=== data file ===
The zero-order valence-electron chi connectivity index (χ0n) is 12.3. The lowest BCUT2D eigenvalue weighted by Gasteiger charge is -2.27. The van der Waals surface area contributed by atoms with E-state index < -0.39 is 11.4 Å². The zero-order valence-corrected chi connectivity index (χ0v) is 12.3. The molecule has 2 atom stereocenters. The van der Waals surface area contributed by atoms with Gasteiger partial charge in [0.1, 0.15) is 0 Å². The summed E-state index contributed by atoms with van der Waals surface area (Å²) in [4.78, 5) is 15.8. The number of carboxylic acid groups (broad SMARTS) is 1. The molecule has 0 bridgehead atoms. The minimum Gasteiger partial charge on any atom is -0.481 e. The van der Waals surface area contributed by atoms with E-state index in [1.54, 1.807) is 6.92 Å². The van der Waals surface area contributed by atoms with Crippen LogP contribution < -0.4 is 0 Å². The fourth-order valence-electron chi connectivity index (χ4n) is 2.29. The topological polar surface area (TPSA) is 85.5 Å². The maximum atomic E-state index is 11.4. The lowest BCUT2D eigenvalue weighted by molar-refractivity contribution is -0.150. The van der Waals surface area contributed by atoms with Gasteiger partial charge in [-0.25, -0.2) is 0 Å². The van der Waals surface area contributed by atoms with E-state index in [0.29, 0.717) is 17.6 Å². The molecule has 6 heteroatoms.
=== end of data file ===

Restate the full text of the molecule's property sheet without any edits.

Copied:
The zero-order valence-electron chi connectivity index (χ0n) is 12.3. The lowest BCUT2D eigenvalue weighted by Gasteiger charge is -2.27. The van der Waals surface area contributed by atoms with E-state index < -0.39 is 11.4 Å². The zero-order valence-corrected chi connectivity index (χ0v) is 12.3. The molecule has 2 atom stereocenters. The van der Waals surface area contributed by atoms with Gasteiger partial charge in [0.1, 0.15) is 0 Å². The summed E-state index contributed by atoms with van der Waals surface area (Å²) in [4.78, 5) is 15.8. The number of carboxylic acid groups (broad SMARTS) is 1. The molecule has 0 bridgehead atoms. The minimum Gasteiger partial charge on any atom is -0.481 e. The van der Waals surface area contributed by atoms with E-state index in [1.54, 1.807) is 6.92 Å². The van der Waals surface area contributed by atoms with Crippen LogP contribution < -0.4 is 0 Å². The fourth-order valence-electron chi connectivity index (χ4n) is 2.29. The topological polar surface area (TPSA) is 85.5 Å². The maximum atomic E-state index is 11.4. The lowest BCUT2D eigenvalue weighted by molar-refractivity contribution is -0.150. The van der Waals surface area contributed by atoms with Gasteiger partial charge in [-0.25, -0.2) is 0 Å². The van der Waals surface area contributed by atoms with E-state index in [0.29, 0.717) is 17.6 Å². The molecule has 6 heteroatoms.